Join the Unexplained Mysteries community today! It's free and setting up an account only takes a moment.
- Sign In or Create Account -
Sign in to follow this  
Followers 0
J. K.

A question for the non-religious

51 posts in this topic

This question is addressed to those who do not believe in the existence of a spiritual/supernatural realm.

Why did man adopt a religious mindset if there were no gods? If there is nothing inherently spiritual about man, how did he postulate its existence?

Share this post


Link to post
Share on other sites

An attempt to explain phenemona without having scientific knowledge at the time? A lightning god as an explanation for lightning for instance.

Share this post


Link to post
Share on other sites

It has clearly been an evolutionary advantage to have spiritual beliefs of some sort.

Share this post


Link to post
Share on other sites

Personally, I believe that it all started with the priest/ess, not the god. Someone, way back at the beginning figured out that if they could convince people that they would be horribly destroyed if they didn't give them tithe/sacrifice to appease the angry spirits, they would be in charge of everyone. That idea caught on, and so on and so forth down through the ages. Just one big con from the beginning of time.

Share this post


Link to post
Share on other sites

I'd give a couple of different reasons -

1. Strange unexplained stuff happens - must be a powerful supernatural creature doing it. "god/s" are built on from that idea.

2. A way to create a control over a fearful group of people. Gives this group a deity to fear/worship during their lifetimes that will reward them when they die if they are faithful to this "god/s" rules as told by its delegate.

Nibs

Share this post


Link to post
Share on other sites

Like Gromdor said I believe it was a way to explain "unexplained" happenings. To us today they are common sense, but back at the beginning of people, it seemed like a mystery or magic.

Share this post


Link to post
Share on other sites

Why did man adopt a religious mindset if there were no gods? If there is nothing inherently spiritual about man, how did he postulate its existence?

I think it is a natural human instinct .. Ancient man would have wondered -..... How did we get here?...........Why are we here?.... Did something put us here? Where did everything come from and how?. . Those are all natural questions mankind has been wondering about from the word go in my opinion

So, you have to imagine what it was like for them not knowing or having any real answers... There was no advanced science in those times..

When there were natural disasters that took place, they needed answers, anyone would ... So as they could not figure out what we know in today's world, they reached to something that was not natural, more on to something powerful or magical... Religion I think was born from that........Remember they did not have the advanced science and knowledge we have today, they were not faced with those options

So it got to a stage where if in the event of a natural disaster strikes, they felt that it had to be Gods getting angry. So many of them felt that if they offer the gods some sacrifices, then they can be spared...

As this grew, ore Gods came around and more people believed in it ... Some thought the Sun and the moon where gods... It went on from there ..

. The Vikings were no different...They may have been know to be fearless men...but even so many of them used to think that if they saw what we know as an eclipse, they felt it was some dark monster battling their sun God....... And so they roared at the dark monster covering their sun God.. ( which really was the moon).. And the second the moon / dark monster passed by the sun, bringing light again, the Vikings would cheer in victory !! ...... I watched a documentary on that one night, it was interesting..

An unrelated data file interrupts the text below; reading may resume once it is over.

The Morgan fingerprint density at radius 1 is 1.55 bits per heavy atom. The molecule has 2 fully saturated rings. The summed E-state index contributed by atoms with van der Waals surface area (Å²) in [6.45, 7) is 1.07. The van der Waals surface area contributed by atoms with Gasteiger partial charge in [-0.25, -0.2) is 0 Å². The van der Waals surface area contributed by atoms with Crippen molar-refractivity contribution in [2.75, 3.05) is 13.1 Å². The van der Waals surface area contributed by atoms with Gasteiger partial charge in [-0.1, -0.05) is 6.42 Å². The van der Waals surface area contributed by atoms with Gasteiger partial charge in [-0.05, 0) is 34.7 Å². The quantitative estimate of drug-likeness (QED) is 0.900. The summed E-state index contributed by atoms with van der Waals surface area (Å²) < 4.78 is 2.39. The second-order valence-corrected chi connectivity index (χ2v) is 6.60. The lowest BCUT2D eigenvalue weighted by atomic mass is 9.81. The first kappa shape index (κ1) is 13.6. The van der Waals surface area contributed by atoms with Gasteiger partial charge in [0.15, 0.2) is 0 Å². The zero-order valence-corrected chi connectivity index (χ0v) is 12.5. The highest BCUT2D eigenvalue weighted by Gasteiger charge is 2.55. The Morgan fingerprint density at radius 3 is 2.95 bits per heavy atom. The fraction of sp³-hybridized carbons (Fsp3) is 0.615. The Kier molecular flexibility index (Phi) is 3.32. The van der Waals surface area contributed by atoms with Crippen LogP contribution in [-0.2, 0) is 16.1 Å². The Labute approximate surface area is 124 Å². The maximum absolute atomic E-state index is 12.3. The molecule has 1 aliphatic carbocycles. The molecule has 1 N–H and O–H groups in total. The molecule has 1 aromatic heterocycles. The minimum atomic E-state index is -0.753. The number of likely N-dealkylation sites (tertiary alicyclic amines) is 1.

So it developed over time... So many parts of the world, so many cultures came up with their answers to all they wanted to know.. So many Gods, so many religions... Some of these religions died out, some got bigger

But now that we have more knowledge with the aid of science... I think not many care to think OK this all must be from a god or gods.. we have other answers and theory's to take into consideration... But in ancient times, mankind did not have those options..

Edited by Beckys_Mom

Share this post


Link to post
Share on other sites

I have no way to back this up other than pure opinion.....

Let's take that dumb movie " Blue Lagoon " as a example.....Let's leave out the cheesy stuff, and stick with the basics.....

2 children, a boy and a girl, at very young ages.( hard to believe they would survive ) somehow survive a ship wreck, and live out their lives on a island all alone, with no contact with other people.

I think it is only human nature ( and most if not all people still question this almost daily ) to wonder where we came from....

If they had babies, they would know nothing of how they were made.....If they saw planes high up in the blue sky leaving contrails ( not chemtrails ) they would have no answers.

Our imagination is a strong thing, and our brains are also.The brain is trying to establish all of this, and the opinions are also mixing in......

We all feel some kind of need of actually meaning something, and most, if not all people would like to think something made us, as we make babies.

This would be a God, or a Creator.

I think it is only natural........And of course, if not on a island, people talk about these things, and someones story seems better than someone elses.....( fear of God as mentioned above )

Not sure any of this makes sense, it doesn't when I read it......

Edit to add : Becky's Mom, we were typing same time, you type faster :)

Edited by Sakari

Share this post


Link to post
Share on other sites

This question is addressed to those who do not believe in the existence of a spiritual/supernatural realm.

Why did man adopt a religious mindset if there were no gods? If there is nothing inherently spiritual about man, how did he postulate its existence?